4. Jiao B, Ma H, Shokhirev MN, Drung A, Yang Q, Shin J, Lu S, Byron M, Kalantry S, Mercurio AM, Lawrence JB, Hoffmann A, Bach I. Paternal RLIM/Rnf12 is a survival factor for milk-producing alveolar cells. Cell. 2012 Apr 27; 149(3):630-41.
          View in: PubMed
        5. Zhong Z, Ohnmacht J, Reimer MM, Bach I, Becker T, Becker CG. Chondrolectin mediates growth cone interactions of motor axons with an intermediate target. J Neurosci. 2012 Mar 28; 32(13):4426-39.
          View in: PubMed
        6. Subramanian L, Sarkar A, Shetty AS, Muralidharan B, Padmanabhan H, Piper M, Monuki ES, Bach I, Gronostajski RM, Richards LJ, Tole S. Transcription factor Lhx2 is necessary and sufficient to suppress astrogliogenesis and promote neurogenesis in the developing hippocampus. Proc Natl Acad Sci U S A. 2011 Jul 5; 108(27):E265-74.
          View in: PubMed
        7. Peter CJ, Evans M, Thayanithy V, Taniguchi-Ishigaki N, Bach I, Kolpak A, Bassell GJ, Rossoll W, Lorson CL, Bao ZZ, Androphy EJ. The COPI vesicle complex binds and moves with survival motor neuron within axons. Hum Mol Genet. 2011 May 1; 20(9):1701-11.
          View in: PubMed
        8. Zhong Z, Ma H, Taniguchi-Ishigaki N, Nagarajan L, Becker CG, Bach I, Becker T. SSDP cofactors regulate neural patterning and differentiation of specific axonal projections. Dev Biol. 2011 Jan 15; 349(2):213-24.
          View in: PubMed
        9. Shin J, Bossenz M, Chung Y, Ma H, Byron M, Taniguchi-Ishigaki N, Zhu X, Jiao B, Hall LL, Green MR, Jones SN, Hermans-Borgmeyer I, Lawrence JB, Bach I. Maternal Rnf12/RLIM is required for imprinted X-chromosome inactivation in mice. Nature. 2010 Oct 21; 467(7318):977-81.
          View in: PubMed
        10. Johnsen SA, Güngör C, Prenzel T, Riethdorf S, Riethdorf L, Taniguchi-Ishigaki N, Rau T, Tursun B, Furlow JD, Sauter G, Scheffner M, Pantel K, Gannon F, Bach I. Regulation of estrogen-dependent transcription by the LIM cofactors CLIM and RLIM in breast cancer. Cancer Res. 2009 Jan 1; 69(1):128-36.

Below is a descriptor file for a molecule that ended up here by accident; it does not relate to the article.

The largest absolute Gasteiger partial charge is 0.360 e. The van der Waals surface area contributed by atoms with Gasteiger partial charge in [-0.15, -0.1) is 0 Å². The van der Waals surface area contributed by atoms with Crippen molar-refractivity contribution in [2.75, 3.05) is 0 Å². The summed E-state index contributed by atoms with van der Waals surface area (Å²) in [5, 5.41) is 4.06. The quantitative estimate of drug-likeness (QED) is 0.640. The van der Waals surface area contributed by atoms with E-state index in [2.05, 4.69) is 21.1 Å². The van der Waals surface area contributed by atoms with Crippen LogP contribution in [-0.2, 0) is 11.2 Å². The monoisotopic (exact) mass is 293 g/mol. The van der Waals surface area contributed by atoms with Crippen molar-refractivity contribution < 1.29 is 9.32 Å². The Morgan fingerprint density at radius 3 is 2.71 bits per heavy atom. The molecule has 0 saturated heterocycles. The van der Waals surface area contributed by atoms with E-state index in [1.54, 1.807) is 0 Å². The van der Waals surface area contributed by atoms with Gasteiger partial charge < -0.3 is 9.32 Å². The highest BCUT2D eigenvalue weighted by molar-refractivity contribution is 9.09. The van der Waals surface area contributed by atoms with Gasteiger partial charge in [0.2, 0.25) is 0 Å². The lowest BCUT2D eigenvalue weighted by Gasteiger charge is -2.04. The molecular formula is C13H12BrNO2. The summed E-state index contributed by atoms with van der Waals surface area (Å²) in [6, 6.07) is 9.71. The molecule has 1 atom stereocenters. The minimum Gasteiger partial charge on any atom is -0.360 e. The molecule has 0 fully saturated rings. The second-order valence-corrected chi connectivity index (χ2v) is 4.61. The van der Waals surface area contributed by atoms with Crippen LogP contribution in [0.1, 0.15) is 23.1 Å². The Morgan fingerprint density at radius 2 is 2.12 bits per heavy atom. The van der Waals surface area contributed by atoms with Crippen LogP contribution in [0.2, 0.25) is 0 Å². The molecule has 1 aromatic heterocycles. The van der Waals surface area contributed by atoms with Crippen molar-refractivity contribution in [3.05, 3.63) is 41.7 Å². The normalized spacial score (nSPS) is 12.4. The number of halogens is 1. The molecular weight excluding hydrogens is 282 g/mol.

View in: PubMed
        11. Bhati M, Lee C, Nancarrow AL, Lee M, Craig VJ, Bach I, Guss JM, Mackay JP, Matthews JM. Implementing the LIM code: the structural basis for cell type-specific assembly of LIM-homeodomain complexes. EMBO J. 2008 Jul 23; 27(14):2018-29.
          View in: PubMed
        12. Bhati M, Lee M, Nancarrow AL, Bach I, Guss JM, Matthews JM. Crystallization of an Lhx3-Isl1 complex. Acta Crystallogr Sect F Struct Biol Cryst Commun. 2008 Apr 1; 64(Pt 4):297-9.
          View in: PubMed
        13. Güngör C, Taniguchi-Ishigaki N, Ma H, Drung A, Tursun B, Ostendorff HP, Bossenz M, Becker CG, Becker T, Bach I. Proteasomal selection of multiprotein complexes recruited by LIM homeodomain transcription factors. Proc Natl Acad Sci U S A. 2007 Sep 18; 104(38):15000-5.
          View in: PubMed
        14. Ostendorff HP, Tursun B, Cornils K, Schlüter A, Drung A, Güngör C, Bach I. Dynamic expression of LIM cofactors in the developing mouse neural tube. Dev Dyn. 2006 Mar; 235(3):786-91.
          View in: PubMed
        15. Lee C, Nancarrow AL, Bach I, Mackay JP, Matthews JM. 1H, 15N and 13C assignments of an intramolecular Lhx3:ldb1 complex. J Biomol NMR. 2005 Nov; 33(3):198.
          View in: PubMed
        16. Tursun B, Schlüter A, Peters MA, Viehweger B, Ostendorff HP, Soosairajah J, Drung A, Bossenz M, Johnsen SA, Schweizer M, Bernard O, Bach I. The ubiquitin ligase Rnf6 regulates local LIM kinase 1 levels in axonal growth cones. Genes Dev. 2005 Oct 1; 19(19):2307-19.
          View in: PubMed
        17. Mollé B, Père S, Failli V, Bach I, Rétaux S. Lhx9 and lhx9alpha: differential biochemical properties and effects on neuronal differentiation. DNA Cell Biol. 2004 Nov; 23(11):761-8.
          View in: PubMed
        18. Krämer OH, Zhu P, Ostendorff HP, Golebiewski M, Tiefenbach J, Peters MA, Brill B, Groner B, Bach I, Heinzel T, Göttlicher M. The histone deacetylase inhibitor valproic acid selectively induces proteasomal degradation of HDAC2. EMBO J. 2003 Jul 1; 22(13):3411-20.
          View in: PubMed
        19. Bach I, Ostendorff HP. Orchestrating nuclear functions: ubiquitin sets the rhythm. Trends Biochem Sci. 2003 Apr; 28(4):189-95.
          View in: PubMed
        20. Becker T, Bossenz M, Tursun B, Schlüter A, Peters MA, Becker CG, Ostendorff HP, Bach I. Comparing protein stabilities during zebrafish embryogenesis. Methods Cell Sci. 2003; 25(1-2):85-9.
          View in: PubMed
        21. Gimnopoulos D, Becker CG, Ostendorff HP, Bach I, Schachner M, Becker T. Expression of the zebrafish recognition molecule F3/F11/contactin in a subset of differentiating neurons is regulated by cofactors associated with LIM domains. Mech Dev. 2002 Dec; 119 Suppl 1:S135-41.